According to the Information and Communication Service, the commitment came at the end of a two-day workshop that ended in Mombassa, Kenya on Friday 28 September 2012.
After two days of deliberations, some 40 experts from governments, development agencies and independent policy analysts determined that governments urgently need to fill existing institutional, human, financial and coordination gaps in order to render development planning more efficient.
Responding to that call, ECA’s representative at the workshop reiterated the Commission’s commitment to assist in the establishment of a network of development planners and to develop an electronic platform that will build capacity of development planners through knowledge and experience sharing.
The proposed Community of Practice Platform could be up and running as early as next month, Dr. Bartholomew Armah, Chief of the section in charge of the Millennium Development Goals (MDGs) at ECA told the meeting.
“ECA will work on the finishing touches of the virtual platform such that it is ready for launch on 5 November 2012, as part of 50th Anniversary activities of the UN Institute for Development and Economic Planning (IDEP) in Dakar, Senegal”, he promised.
The virtual platform will be available online as part of the larger UNECA-hosted African Development Network (Afdev), he explained.
The workshop recommended that membership for the platform be open to everyone interested in development planning in Africa, although certain forums and discussions would be closed to high-level experts.
UNECA, through its Economic Development and NEPAD Division (EDND), supported the meeting, which brought together government officials, institutions and independent experts to analyze capacity gaps in development planning in Africa.
Although Africa’s development trajectory had been influenced in various degrees by development planning since the early stages of independence, the last decade witnessed an era marked by structural adjustment plans that laid greater emphasis on the free market system.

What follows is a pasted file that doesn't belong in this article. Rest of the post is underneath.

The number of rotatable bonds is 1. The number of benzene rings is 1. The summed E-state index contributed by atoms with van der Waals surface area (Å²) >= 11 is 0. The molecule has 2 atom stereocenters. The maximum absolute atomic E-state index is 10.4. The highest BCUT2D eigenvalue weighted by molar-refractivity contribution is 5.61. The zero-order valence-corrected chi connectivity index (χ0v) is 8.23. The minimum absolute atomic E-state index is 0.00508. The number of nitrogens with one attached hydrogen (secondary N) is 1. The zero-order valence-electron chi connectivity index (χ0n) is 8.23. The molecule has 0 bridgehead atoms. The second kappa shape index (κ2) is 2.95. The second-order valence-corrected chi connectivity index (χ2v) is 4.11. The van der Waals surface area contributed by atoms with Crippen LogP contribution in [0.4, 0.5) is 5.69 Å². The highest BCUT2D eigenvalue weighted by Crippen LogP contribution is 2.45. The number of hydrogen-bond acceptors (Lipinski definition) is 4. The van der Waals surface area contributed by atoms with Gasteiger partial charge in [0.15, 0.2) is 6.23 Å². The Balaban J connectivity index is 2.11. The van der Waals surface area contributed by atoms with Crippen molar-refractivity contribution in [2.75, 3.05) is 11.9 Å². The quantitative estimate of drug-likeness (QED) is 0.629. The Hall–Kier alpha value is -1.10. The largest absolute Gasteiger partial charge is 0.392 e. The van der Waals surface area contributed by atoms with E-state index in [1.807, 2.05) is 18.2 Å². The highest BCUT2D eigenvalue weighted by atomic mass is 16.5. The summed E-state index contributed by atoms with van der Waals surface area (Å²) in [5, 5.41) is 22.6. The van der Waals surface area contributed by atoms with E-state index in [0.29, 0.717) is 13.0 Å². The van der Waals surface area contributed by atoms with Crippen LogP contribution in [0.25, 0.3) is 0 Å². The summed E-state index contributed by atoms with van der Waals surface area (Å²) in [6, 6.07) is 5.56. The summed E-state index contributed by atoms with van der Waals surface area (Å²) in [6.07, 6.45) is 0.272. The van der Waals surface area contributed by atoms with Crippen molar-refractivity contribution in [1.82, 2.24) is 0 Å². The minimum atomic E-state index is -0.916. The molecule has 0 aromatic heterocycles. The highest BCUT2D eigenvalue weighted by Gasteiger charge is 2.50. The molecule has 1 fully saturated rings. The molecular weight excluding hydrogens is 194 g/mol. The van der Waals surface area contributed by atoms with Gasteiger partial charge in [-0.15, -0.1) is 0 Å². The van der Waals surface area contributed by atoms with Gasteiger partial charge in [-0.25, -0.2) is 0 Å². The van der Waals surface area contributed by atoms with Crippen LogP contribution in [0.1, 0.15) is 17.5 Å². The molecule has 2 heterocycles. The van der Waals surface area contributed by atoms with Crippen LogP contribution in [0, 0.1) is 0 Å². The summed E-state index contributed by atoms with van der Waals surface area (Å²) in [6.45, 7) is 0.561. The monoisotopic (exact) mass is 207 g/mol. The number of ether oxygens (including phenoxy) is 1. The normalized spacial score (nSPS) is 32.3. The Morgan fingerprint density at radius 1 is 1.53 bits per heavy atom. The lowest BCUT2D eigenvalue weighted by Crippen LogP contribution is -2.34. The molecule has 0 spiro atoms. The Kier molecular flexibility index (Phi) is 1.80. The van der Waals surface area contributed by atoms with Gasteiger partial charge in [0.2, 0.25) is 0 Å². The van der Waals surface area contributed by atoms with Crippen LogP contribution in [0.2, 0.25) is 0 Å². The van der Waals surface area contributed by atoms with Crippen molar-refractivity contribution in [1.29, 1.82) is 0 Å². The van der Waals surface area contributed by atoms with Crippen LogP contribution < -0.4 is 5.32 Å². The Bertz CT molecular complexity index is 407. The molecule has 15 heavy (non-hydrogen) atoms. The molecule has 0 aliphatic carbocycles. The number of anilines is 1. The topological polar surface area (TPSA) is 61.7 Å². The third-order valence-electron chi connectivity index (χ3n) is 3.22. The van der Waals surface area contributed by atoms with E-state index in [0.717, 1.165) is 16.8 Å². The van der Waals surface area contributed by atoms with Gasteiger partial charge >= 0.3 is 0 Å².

In recent years, there has been strategic refocusing on the role of the State in development planning in Africa, with a renewed interest in broader development plans that go beyond Poverty Reduction Strategy Papers (PRSPs), according to Dr. Armah.
Indeed, many countries have adopted long-term development plans and frameworks with the objectives of growth and social development that have ambitious strategies and policies.
These development plans are often focused mostly on diverse objectives or development frameworks adopted at the global or continental level, such as the MDGs, with minimal consideration for the role of the State.
The Workshop found that multiple capacity gaps exist at the design, implementation and monitoring and evaluation phases of these frameworks, namely institutional, human resource, financial and coordination gaps.
Community of Practice (CoP) will fill these gaps.
Source: Economic Commission for Africa (ECA) – Press Release – 2 October 2012